When doctors provide information about the risks and benefits of screenings, tests, and/or treatment options, patients and families can make informed decisions. Clearly, shared decision-making is easier in an office environment since doctors generally know their patients and usually have time to discuss options.
However, what about shared decision-making in a hectic emergency room? Interestingly, a study in an emergency department found that although ERs are often chaotic and medical staff are frequently interrupted, shared decision-making in the ER can reduce unnecessary hospital admissions, something we could all benefit from.
It’s not only about treatment-based decisions.
Yes, shared decision-making is critical when you are making a treatment decision. But, it’s also important when you are discussing other medical decisions with your doctor, such as tests and preventive screenings. For instance, you and your doctor should discuss the pros and cons before you accept or decline any test or screening. Together, you and your doctor can determine your best course of action.
A doctor’s personality and style impact his/her approach to shared decision-making.
Certainly, doctors can, and should, foster shared decision-making. And doctors should realize they may be intimidating and should therefore make every effort to put patients at ease.
Additionally, doctors should actively engage all patients, even those who show reluctance, to participate in shared decision-making.
Not all doctors excel at shared decision-making.
Unfortunately, many doctors don’t actively engage patients in the shared decision-making process. For instance, in a large survey cancer patients, only 53% of respondents reported feeling sufficiently involved in making decisions about their care.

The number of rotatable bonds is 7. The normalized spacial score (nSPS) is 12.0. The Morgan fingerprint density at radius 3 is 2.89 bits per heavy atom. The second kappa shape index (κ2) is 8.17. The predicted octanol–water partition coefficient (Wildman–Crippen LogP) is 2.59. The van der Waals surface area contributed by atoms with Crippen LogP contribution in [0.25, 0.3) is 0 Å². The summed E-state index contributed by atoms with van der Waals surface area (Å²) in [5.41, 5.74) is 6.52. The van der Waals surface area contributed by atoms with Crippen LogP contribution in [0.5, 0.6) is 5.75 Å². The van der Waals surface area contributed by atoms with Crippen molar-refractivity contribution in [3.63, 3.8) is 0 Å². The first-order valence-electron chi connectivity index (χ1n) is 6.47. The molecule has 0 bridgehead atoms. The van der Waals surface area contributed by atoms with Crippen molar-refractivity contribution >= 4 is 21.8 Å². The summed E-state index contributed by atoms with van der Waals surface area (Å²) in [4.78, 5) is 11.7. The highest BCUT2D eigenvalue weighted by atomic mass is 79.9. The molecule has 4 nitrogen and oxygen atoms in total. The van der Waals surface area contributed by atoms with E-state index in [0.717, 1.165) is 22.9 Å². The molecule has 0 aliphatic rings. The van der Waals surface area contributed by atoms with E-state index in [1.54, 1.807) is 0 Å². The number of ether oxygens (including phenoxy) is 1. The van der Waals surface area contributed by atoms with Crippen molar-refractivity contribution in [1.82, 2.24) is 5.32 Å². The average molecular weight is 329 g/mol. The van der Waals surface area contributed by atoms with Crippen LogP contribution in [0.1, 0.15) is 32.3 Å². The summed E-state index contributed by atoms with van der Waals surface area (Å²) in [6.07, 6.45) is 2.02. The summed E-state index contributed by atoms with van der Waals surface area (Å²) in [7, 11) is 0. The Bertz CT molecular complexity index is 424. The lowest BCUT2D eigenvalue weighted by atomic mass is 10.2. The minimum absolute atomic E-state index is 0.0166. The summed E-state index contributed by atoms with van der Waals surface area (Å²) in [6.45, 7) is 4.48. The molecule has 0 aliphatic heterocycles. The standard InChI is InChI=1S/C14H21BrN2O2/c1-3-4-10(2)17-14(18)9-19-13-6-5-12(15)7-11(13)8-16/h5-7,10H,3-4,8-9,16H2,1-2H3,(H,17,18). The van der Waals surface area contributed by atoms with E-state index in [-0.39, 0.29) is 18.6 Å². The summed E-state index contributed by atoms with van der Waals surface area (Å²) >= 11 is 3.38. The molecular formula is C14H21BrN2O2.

And doctors and patients do not always share the same goals. For instance, perhaps you want to experience minimal side effects, even if it means a shortened lifespan, while your doctor wants to extend your life by any means. Or vice-versa. Interestingly, in a study of patients with neuroendocrine tumors, only 51% thought they had the same treatment goals as their doctor.
What should you expect from your doctor?
Your doctor should make sure you understand everything discussed, whether you’re talking about preventive screenings, dialysis, or options for cancer treatments.
If you are making treatment decisions, your doctor should start any conversation with a clear description of your medical condition, including the potential impact on daily life and long-term outcomes.
Next your doctor should explain the pros and cons of each treatment option. The discussion should include possible side effects, expected recovery time, the impact on your quality of life, and the long-term prognosis.